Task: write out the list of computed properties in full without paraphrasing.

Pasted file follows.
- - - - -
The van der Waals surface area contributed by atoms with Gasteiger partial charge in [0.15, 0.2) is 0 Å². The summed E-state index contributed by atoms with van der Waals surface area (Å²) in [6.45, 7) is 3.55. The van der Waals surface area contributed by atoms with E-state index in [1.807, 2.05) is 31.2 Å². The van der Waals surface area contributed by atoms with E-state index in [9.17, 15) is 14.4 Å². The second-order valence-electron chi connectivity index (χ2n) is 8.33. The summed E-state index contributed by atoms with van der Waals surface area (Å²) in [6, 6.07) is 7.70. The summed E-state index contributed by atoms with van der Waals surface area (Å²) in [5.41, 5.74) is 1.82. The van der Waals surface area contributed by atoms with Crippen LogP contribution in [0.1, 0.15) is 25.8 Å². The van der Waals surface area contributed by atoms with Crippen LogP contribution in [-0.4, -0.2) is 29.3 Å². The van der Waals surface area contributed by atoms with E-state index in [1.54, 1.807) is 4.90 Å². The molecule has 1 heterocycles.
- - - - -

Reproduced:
The van der Waals surface area contributed by atoms with Gasteiger partial charge in [0.15, 0.2) is 0 Å². The summed E-state index contributed by atoms with van der Waals surface area (Å²) in [6.45, 7) is 3.55. The van der Waals surface area contributed by atoms with E-state index in [1.807, 2.05) is 31.2 Å². The van der Waals surface area contributed by atoms with E-state index in [9.17, 15) is 14.4 Å². The second-order valence-electron chi connectivity index (χ2n) is 8.33. The summed E-state index contributed by atoms with van der Waals surface area (Å²) in [6, 6.07) is 7.70. The summed E-state index contributed by atoms with van der Waals surface area (Å²) in [5.41, 5.74) is 1.82. The van der Waals surface area contributed by atoms with Crippen LogP contribution in [0.1, 0.15) is 25.8 Å². The van der Waals surface area contributed by atoms with Crippen LogP contribution in [-0.4, -0.2) is 29.3 Å². The van der Waals surface area contributed by atoms with E-state index in [1.54, 1.807) is 4.90 Å². The molecule has 1 heterocycles.